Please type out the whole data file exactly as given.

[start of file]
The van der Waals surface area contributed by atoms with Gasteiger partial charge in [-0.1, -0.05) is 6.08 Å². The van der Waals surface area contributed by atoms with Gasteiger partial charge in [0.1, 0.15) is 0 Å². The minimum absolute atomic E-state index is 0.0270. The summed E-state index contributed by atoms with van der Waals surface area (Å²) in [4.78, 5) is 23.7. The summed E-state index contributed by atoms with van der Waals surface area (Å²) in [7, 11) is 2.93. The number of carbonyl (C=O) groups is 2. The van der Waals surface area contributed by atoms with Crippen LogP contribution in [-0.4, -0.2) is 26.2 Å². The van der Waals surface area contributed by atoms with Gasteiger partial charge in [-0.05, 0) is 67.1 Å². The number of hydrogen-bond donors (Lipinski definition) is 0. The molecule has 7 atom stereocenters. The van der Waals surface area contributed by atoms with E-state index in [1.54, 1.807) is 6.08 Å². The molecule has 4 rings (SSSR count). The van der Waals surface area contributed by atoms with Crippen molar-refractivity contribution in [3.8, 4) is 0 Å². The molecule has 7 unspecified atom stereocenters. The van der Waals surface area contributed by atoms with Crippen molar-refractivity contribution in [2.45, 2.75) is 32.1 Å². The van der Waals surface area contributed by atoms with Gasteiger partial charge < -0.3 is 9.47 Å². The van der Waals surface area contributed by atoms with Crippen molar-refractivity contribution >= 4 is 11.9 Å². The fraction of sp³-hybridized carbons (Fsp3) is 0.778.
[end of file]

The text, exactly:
The van der Waals surface area contributed by atoms with Gasteiger partial charge in [-0.1, -0.05) is 6.08 Å². The van der Waals surface area contributed by atoms with Gasteiger partial charge in [0.1, 0.15) is 0 Å². The minimum absolute atomic E-state index is 0.0270. The summed E-state index contributed by atoms with van der Waals surface area (Å²) in [4.78, 5) is 23.7. The summed E-state index contributed by atoms with van der Waals surface area (Å²) in [7, 11) is 2.93. The number of carbonyl (C=O) groups is 2. The van der Waals surface area contributed by atoms with Crippen LogP contribution in [-0.4, -0.2) is 26.2 Å². The van der Waals surface area contributed by atoms with Gasteiger partial charge in [-0.05, 0) is 67.1 Å². The number of hydrogen-bond donors (Lipinski definition) is 0. The molecule has 7 atom stereocenters. The van der Waals surface area contributed by atoms with E-state index in [1.54, 1.807) is 6.08 Å². The molecule has 4 rings (SSSR count). The van der Waals surface area contributed by atoms with Crippen molar-refractivity contribution in [3.8, 4) is 0 Å². The molecule has 7 unspecified atom stereocenters. The van der Waals surface area contributed by atoms with Crippen molar-refractivity contribution in [2.45, 2.75) is 32.1 Å². The van der Waals surface area contributed by atoms with Gasteiger partial charge < -0.3 is 9.47 Å². The van der Waals surface area contributed by atoms with Crippen molar-refractivity contribution >= 4 is 11.9 Å². The fraction of sp³-hybridized carbons (Fsp3) is 0.778.